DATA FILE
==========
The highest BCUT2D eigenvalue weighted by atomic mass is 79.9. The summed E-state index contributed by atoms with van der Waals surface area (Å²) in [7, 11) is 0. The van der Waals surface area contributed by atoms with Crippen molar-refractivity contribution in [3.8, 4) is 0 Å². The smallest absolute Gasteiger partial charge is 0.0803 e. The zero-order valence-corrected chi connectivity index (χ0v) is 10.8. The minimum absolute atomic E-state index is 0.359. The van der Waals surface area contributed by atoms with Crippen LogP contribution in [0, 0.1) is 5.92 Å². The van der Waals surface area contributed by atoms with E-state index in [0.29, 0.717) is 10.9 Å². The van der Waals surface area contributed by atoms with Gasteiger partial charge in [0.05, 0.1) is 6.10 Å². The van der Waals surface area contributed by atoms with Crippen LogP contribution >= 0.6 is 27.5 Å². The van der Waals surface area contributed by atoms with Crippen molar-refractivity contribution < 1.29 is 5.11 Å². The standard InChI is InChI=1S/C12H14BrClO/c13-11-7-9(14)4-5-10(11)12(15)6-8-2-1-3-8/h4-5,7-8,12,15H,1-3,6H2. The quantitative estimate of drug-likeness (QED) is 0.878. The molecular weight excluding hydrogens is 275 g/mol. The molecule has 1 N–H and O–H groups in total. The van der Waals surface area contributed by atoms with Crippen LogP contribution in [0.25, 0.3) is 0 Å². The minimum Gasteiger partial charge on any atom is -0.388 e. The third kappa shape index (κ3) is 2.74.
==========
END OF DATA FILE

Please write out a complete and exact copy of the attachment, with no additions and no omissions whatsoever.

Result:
The highest BCUT2D eigenvalue weighted by atomic mass is 79.9. The summed E-state index contributed by atoms with van der Waals surface area (Å²) in [7, 11) is 0. The van der Waals surface area contributed by atoms with Crippen molar-refractivity contribution in [3.8, 4) is 0 Å². The smallest absolute Gasteiger partial charge is 0.0803 e. The zero-order valence-corrected chi connectivity index (χ0v) is 10.8. The minimum absolute atomic E-state index is 0.359. The van der Waals surface area contributed by atoms with Crippen LogP contribution in [0, 0.1) is 5.92 Å². The van der Waals surface area contributed by atoms with E-state index in [0.29, 0.717) is 10.9 Å². The van der Waals surface area contributed by atoms with Gasteiger partial charge in [0.05, 0.1) is 6.10 Å². The van der Waals surface area contributed by atoms with Crippen LogP contribution >= 0.6 is 27.5 Å². The van der Waals surface area contributed by atoms with Crippen molar-refractivity contribution < 1.29 is 5.11 Å². The standard InChI is InChI=1S/C12H14BrClO/c13-11-7-9(14)4-5-10(11)12(15)6-8-2-1-3-8/h4-5,7-8,12,15H,1-3,6H2. The quantitative estimate of drug-likeness (QED) is 0.878. The molecular weight excluding hydrogens is 275 g/mol. The molecule has 1 N–H and O–H groups in total. The van der Waals surface area contributed by atoms with Crippen LogP contribution in [0.25, 0.3) is 0 Å². The minimum Gasteiger partial charge on any atom is -0.388 e. The third kappa shape index (κ3) is 2.74.